# Herman Haverkort

### Site Tools

voronoi_diagrams_of_sites_larger_than_a_point_with_vorosketch

# Voronoi diagrams of sites larger than a point with Vorosketch

Vorosketch supports, to some extent, Voronoi diagrams for sites that consist of a segment, a polyline, or of multiple points. If you want to define your own distance formulas and use sites that consist of more than a single point, you may need to understand how Vorosketch handles such sites.

### Input format for segments or polylines

A polylinear site can be specified by giving the number of vertices; then, for each vertex, its x- and its y-coordinate, and finally the weight of the site (use 0 for unweighted sites). Here is an input file that specifies four polylinear sites:

```4
4 -0.4 -0.1 -0.2 0.4 0.1 -0.1 -0.3 0 0
2 -0.7 -0.5 0.1 -0.8 0
5 -0.5 0.5 0.2 0.5 0.2 -0.2 -0.5 -0.2 -0.5 0.5 0
2 0.4 0.3 0.7 -0.5 0```

### Distance measures for segments or polylines

Vorosketch supports Voronoi diagrams for polylinear sites under three types of distance measures:

• L1 or Manhattan, L2 or Euclidean, and squared Euclidean distance
• angle or angular size distance
• detour and dilation distance

Here is an example with the L1 distance. Note the use of -e 0.0001 to define some slack in the distance equality tests: without this option, some parts of the upper right corner of the diagram would incorrectly be rendered enirely blue, yellow or black.

`vorosketch -m l1 -bce 0.0001 -i 0.05 -r 800`

The angle (or: angular size) distance between a point p and a polylinear site is 2π divided by the size of the site in the field of view from p, minus 1. Sites are treated as transparent: they do not block lines of sight to other sites. Thus, if p is completely surrounded by a site, the distance to that site is 0; if p lies just next to the site's convex hull, the distance is 1. A contour line is the locus of points from which a site looks equally large in the field of view. If the sites are line segments, then, by the inscribed-angle theorem, the contour lines are (non-concentric) circles with the segment endpoints on the boundary.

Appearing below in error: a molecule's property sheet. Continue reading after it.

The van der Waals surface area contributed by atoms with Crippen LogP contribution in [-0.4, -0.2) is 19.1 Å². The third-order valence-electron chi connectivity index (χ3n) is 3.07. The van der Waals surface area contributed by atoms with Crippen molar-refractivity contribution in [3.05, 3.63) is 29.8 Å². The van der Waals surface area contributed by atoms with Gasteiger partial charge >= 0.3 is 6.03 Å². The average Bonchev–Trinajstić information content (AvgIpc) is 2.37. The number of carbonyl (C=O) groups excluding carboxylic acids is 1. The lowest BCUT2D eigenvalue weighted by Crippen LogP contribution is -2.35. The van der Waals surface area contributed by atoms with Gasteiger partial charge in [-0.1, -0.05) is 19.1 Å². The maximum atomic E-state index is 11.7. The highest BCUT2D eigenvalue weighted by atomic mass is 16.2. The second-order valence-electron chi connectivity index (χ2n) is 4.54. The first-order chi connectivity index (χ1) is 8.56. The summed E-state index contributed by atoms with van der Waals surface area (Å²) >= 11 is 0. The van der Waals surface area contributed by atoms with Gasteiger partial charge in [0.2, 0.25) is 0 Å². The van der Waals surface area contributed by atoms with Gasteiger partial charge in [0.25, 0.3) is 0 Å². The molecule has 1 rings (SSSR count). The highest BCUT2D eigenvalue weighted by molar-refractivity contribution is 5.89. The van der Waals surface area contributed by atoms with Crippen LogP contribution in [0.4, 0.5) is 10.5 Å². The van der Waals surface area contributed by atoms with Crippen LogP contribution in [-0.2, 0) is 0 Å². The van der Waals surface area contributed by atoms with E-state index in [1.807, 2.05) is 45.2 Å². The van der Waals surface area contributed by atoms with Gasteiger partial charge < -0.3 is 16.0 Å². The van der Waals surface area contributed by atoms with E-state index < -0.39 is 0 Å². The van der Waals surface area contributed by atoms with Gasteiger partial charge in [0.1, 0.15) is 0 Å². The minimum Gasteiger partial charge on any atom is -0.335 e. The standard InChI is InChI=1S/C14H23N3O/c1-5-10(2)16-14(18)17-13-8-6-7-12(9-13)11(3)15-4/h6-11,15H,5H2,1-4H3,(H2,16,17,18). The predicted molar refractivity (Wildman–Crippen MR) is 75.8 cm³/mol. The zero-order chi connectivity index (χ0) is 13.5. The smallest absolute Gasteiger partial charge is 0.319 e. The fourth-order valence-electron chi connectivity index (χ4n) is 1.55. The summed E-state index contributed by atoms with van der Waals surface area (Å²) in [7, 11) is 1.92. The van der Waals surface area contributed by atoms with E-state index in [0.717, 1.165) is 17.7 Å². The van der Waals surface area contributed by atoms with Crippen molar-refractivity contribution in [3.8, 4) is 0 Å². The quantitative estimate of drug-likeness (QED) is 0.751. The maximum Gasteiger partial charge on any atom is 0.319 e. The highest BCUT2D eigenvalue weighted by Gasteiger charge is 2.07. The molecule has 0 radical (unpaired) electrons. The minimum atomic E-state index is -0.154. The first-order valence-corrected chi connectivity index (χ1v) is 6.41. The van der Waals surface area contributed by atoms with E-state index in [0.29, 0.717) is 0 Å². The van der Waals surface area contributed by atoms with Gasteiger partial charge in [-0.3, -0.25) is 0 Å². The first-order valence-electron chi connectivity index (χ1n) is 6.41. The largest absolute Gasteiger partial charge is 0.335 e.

In the example below, the distance to the yellow square site is zero inside the square. Due to rounding errors, the calculated distance for some points inside the square may be negative, while for others it is not. With the standard options, the (arbitrary) points with negative distance would be shaded. The -o option that is used below suppresses that shading.

`vorosketch -m angle -bcoe 0.0001 -i 0.2 -r 800`

With the detour and dilation distance measures, the distance between a point p and a line segment ab is defined as ||a−p||+||p−b||−||a−b||; in the case of dilation, this number is subsequently divided by ||a−b||. Thus, a contour line (locus of points equidistant to the line segment under this measure) consists of the points p with the same value for the sum ||a−p||+||p−b||. Thus, contour lines are ellipses. For the distance of a point p to a polylinear site, we take the minimum distance over all segments of the polyline.

`vorosketch -m detour -bc -i 0.1 -r 800`

### Sites and groups

Vorosketch distinguishes between basic sites and groups of sites. Vorosketch draws the Voronoi regions of the groups. For the most basic Voronoi diagrams, each group consists of exactly one point site, but for more advanced Voronoi diagrams, this does not need to be the case. When a group consists of more than one site, the distance to the group is the distance to the site that minimises the complete distance formula.